Growth of Middle Ireland defies trend across the West
The good news if you're wondering how you are going to pay for childcare or get on the housing ladder is that things are worse, and in many cases a lot worse, for middle-income earners across the world.
At least those are the findings of a report by the Organisation for Economic Cooperation and Development, an institution that tracks changes in the world's rich industrial economies.
According to the report which was issued this week, Ireland's middle class is not as "squeezed" as most others in the 36 countries it tracks.
Here, the middle class has at least managed to grow in size in the years between the mid-1980s to the mid-2010s.
In most of the developed world the middle class is shrinking as a share of population as people sink back into relative poverty.
Our growth numbers may look pretty academic to a family that cannot get onto the housing ladder, but median incomes were up 0.7pc and the middle class expanded by 3.9pc.
The last of those was the best performance of any country in the study.
Pity for example the poor Greeks who saw incomes decline 5.7pc, while the OECD average grew just 0.3pc, or Spain where the proportion of people defined as middle class fell by 3.7pc, almost all of whom fell into the lower income bracket.
The middle classes are of course beloved of pundits and politicians, Taoiseach Leo Varadkar among them as he famously based his 2017 Fine Gael leadership run on an appeal to the "people who get up early in the morning".
To be fair to Leo, it would be foolish for any politician to ignore a group that accounts for 60.4pc of the population and pays the bulk of taxes.
And there is political capital in identifying them as those who "aspire to something better for themselves and their families".
These people, the Taoiseach said, are those who "feel they pay for everything, but qualify for nothing".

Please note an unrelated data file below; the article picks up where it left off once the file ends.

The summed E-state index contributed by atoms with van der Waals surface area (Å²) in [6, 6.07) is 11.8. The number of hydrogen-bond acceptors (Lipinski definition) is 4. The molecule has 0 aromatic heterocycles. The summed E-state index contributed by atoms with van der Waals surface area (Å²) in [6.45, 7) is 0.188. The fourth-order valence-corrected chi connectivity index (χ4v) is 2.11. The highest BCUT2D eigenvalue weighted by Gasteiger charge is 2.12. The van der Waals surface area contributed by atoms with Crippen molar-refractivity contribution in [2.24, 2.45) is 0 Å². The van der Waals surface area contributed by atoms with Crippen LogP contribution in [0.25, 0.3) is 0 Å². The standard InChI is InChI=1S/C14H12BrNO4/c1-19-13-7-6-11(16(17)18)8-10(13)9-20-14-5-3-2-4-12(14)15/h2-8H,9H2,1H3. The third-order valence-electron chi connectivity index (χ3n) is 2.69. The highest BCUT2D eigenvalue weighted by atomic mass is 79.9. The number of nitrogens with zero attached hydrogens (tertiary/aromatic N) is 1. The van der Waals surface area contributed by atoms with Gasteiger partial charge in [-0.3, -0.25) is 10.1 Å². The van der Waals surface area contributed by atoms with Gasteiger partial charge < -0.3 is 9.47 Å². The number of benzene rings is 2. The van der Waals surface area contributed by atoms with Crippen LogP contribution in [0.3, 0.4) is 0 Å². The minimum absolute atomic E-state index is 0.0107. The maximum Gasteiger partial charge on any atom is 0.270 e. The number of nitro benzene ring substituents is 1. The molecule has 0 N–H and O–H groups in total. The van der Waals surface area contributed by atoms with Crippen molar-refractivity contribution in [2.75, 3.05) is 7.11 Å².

Yes, they do pay 62.3pc of all taxes according to the OECD, but the report also shows that those who give also receive the biggest chunk of state transfers at 54.1pc.
In fact it is the State's relatively progressive taxation and transfer system that props up the broad middle-class base here, transforming Ireland from one of the least equal countries into one of the most as the rich pay a higher chunk of income tax than in most other countries, while low-earners get most of the tax credits.
Many of those who are classified as "middle class" here are on incomes that attract transfers.
The OECD study places those with incomes of between three-quarters of the median and double into the middle.
Many people here would perhaps struggle to reconcile the bottom end of the range as middle class.
That range, in 2016, is from $18,704 (€16,554) to $49,878 (€44,146) a year, and for the purposes of comparing across countries and time it is measured in 2010 dollars at purchasing power parity, a measure that eliminates exchange rate variables in the cost of living.
To be sure, you can dispute the numbers and sniff that a salary like that wouldn't even get you in the door if you wanted to aspire to the middle class dream of owning a house, but they tally across countries.
Approximately 54pc of people here self-identify as middle class, roughly matching the data.
Why does the middle class matter to both economists and to politicians like the Taoiseach?
Well, in the words of the OECD they are the "bedrock" of economic growth and societies which have large middle classes have lower crime rates, higher levels of trust and life satisfaction as well as greater political stability and good governance. You only have to look across the Irish Sea to Brexit land to see the costs of political and economic polarisation to confirm those sentiments.
Keep in mind that the aspirations of the middle classes are generally shared by rich and poor too.
Who would not like access to secure housing at a reasonable price, good schooling for their children and a chance for them to move up as well as decent, affordable healthcare?
The chances you will fall into poverty next year if you are in the "low income" segment here are 7.3pc, according to the OECD study. If you are middle class, the odds are considerably lower at 1.9pc.
As for the rich, well they have their own problems.
The 'Financial Times' suffered widespread ridicule when it highlighted the lives of Sophie and Jules, from southeast England's London commuter belt.
They had an income comfortably into six figures and lived in a house with a swimming pool and outbuildings.
"Even on what looks like a very large salary, it is difficult to put three children through private school and have them board," Sophie told the newspaper.
Other people's problems, who would have them.